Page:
NestingInterfaces shows the various ways that nested interfaces can be implemented. In particular, notice that when you implement an interface, you are not required to implement any interfaces nested within. Also, private interfaces cannot be implemented outside of their defining classes.

Initially, these features may seem like they are added strictly for syntactic consistency, but I generally find that once you know about a feature, you often discover places where it is useful.

8.2. Inner classes

It's possible to place a class definition within another class definition. This is called an inner class. The inner class is a valuable feature because it allows you to group classes that logically belong together and to control the visibility of one within the other. However, it's important to understand that inner classes are distinctly different from composition.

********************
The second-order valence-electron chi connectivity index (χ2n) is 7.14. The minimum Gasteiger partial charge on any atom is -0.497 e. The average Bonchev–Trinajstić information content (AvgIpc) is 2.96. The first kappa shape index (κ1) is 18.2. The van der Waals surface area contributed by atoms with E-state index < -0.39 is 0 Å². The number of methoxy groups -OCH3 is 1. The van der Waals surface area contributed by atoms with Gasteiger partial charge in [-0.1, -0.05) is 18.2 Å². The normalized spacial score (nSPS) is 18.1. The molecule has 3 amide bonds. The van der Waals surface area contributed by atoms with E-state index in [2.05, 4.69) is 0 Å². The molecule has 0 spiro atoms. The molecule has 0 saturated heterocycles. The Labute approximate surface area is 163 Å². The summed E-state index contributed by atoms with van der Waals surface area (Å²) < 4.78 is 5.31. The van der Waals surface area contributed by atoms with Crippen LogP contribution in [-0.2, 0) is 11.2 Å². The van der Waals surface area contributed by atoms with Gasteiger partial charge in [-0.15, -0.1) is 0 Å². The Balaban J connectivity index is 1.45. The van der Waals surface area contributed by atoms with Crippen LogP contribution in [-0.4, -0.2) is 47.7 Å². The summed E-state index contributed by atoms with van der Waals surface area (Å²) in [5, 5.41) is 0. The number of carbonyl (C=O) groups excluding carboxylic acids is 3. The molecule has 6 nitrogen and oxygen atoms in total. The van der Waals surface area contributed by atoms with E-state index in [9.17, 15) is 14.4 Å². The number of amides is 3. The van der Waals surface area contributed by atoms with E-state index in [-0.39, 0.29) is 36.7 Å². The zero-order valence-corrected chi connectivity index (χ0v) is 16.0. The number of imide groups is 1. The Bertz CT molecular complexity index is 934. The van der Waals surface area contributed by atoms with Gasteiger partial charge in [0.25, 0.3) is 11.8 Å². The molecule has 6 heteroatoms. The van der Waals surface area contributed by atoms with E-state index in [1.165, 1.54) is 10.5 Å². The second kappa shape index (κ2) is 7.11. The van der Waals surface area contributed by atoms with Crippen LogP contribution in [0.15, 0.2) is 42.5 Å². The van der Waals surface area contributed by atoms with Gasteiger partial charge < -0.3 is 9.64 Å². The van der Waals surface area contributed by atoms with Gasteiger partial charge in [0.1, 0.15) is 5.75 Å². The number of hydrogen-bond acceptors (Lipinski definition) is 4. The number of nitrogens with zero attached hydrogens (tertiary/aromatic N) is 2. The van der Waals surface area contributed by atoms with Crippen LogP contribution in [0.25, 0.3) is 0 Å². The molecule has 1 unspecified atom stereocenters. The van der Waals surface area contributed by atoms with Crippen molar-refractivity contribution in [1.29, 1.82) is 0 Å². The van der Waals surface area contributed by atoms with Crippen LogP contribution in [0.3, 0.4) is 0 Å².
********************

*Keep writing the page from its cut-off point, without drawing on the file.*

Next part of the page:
While you're learning about them, the need for inner classes isn't always obvious. At the end of this section, after all of the syntax and semantics of inner classes have been described, you'll find examples that should begin to make clear the benefits of inner classes.

You create an inner class just as you'd expect-by placing the class definition inside a surrounding class:

 
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//: c08:Parcel1.java
// Creating inner classes.
 
public class Parcel1 {
	class Contents {
		private int i = 11;
		public int value() { return i; }
	}
	class Destination {
		private String label;
		Destination(String whereTo) {
			label = whereTo;
		}
		String readLabel() { return label; }
	}
	// Using inner classes looks just like
	// using any other class, within Parcel1:
	public void ship(String dest) {
		Contents c = new Contents();
		Destination d = new Destination(dest);
		System.out.println(d.readLabel());
	}
	public static void main(String[] args) {
		Parcel1 p = new Parcel1();
		p.ship("Tanzania");
	}
} ///:~


The inner classes, when used inside ship(), look just like the use of any other classes. Here, the only practical difference is that the names are nested within Parcel1. You'll see in a while that this isn't the only difference.